What IT leadership needs to do is to put together spending by service or application—service based financial rporting--and then make a comparison of each service against utilization and availability metrics. By comparing against utilization, IT as a businessperson can ask why the business is  continuing to spend money on a particular application when, perhaps,  only two people for example are using it. With this methodology you can demonstrate  a more true business impact on the IT services you deliver.For example, a large insurance company I know successfully implemented a new version of Siebel 18 months ago. The company then asked IT to keep the previous two versions of Siebel up and running “just in case there might be some data we need.”   But because ITcould not derive the cost of service, they could not drive a rational business decision whether to keep or remove the older versions of Siebel. Fundamentally, IT aligning and becoming a business person involves allocating the people, infrastructure, and maintenancecosts from IT cost centers to what the business consumes, services. In this manner, a progressive IT department can move away from being just a efficient cutter and become instead a valued business partner and opportunity generator. This delivers on the real promise of Business Service Management.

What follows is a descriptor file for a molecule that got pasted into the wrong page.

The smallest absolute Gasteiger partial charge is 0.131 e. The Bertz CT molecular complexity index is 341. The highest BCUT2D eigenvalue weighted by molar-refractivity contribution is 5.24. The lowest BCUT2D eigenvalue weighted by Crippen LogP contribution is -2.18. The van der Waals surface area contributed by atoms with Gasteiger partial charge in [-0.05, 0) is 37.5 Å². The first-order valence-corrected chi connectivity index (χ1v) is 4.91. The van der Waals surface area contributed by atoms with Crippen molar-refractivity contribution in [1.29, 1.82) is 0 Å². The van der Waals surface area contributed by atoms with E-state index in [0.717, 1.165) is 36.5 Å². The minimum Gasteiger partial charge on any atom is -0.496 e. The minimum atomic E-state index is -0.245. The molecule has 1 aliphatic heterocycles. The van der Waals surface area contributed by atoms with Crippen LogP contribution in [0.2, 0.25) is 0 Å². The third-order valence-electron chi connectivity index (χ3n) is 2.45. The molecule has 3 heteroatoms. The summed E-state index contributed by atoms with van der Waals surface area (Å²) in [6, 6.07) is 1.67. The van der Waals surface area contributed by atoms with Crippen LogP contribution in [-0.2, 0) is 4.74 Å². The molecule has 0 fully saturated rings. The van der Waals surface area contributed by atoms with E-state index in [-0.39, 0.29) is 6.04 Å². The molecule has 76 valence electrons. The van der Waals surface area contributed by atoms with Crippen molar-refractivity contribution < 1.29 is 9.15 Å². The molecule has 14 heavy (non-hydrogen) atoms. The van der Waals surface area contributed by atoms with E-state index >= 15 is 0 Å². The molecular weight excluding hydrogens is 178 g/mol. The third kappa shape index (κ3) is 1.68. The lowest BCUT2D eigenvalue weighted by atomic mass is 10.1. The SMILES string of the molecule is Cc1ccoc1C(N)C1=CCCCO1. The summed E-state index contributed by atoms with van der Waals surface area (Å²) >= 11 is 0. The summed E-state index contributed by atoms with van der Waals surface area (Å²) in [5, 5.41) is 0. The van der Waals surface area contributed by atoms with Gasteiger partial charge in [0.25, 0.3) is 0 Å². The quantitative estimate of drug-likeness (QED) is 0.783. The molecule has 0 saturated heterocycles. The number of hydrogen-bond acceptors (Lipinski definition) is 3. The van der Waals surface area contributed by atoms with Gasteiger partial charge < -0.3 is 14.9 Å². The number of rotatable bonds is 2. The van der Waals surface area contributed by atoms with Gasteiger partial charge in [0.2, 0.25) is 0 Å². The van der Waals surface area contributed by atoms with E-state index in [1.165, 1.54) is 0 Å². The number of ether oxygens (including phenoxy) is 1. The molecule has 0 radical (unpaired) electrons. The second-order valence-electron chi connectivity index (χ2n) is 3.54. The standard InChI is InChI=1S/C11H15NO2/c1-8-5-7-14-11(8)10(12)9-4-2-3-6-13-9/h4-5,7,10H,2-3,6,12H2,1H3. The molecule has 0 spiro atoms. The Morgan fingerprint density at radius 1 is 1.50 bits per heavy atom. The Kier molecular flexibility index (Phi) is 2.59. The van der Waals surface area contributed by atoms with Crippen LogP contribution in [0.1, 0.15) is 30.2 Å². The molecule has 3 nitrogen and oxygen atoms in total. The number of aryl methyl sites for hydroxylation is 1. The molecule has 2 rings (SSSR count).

I’d be interested in hearing you describe the success you’ve had  or the challenges  you face in moving your viewpoint ofIT from that of acost cutter to a true business partner.


Related links:

Feature:  Peak performance demands precision control

Solution Brief:

Solution page:  Business Service Management





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About the Author


Mr. Suer is a senior manager for IT Performance Management. Prior to this role, Mr. Suer headed IT Performance Management Analytics Product Management including IT Financial Management and Executive Scorecard.


Myles, this is the perfect post for the Discover Performance blog and gets to the heart of what it means to "discover performance" ie: measuring the "before" and "after" to determine if performance has indeed improved.


It's clearly a lot more nuanced than the title of Carr's article would have you believe (something Carr himself readily acknowledges) - for proof, I recommend that you take a look at the 152 responses on LinkedIn's CIO forum in response to the simple question "how do you define IT performance?" 

Mark Eimer



You are correct in that having IT tell the business what their price per widget is does not neccesarily help the business understand the value of IT unless they benchmark themselves against their peers in their specific industry.  The real value of IT is in it's enablement of the business and marketplace differentiation that can be created.  In Dallas where I used to work for the market leader in healthcare, IT was the market differentiator that helped to draw patients and physicians to the business.  We also showed how the cost of IT was impacting the prices that they were charging.  We benchmarked ourselves annually to show we were competitive with our peers.  The company was also a holding company and the IT costs were spread evenly across all hospitals.


Great article.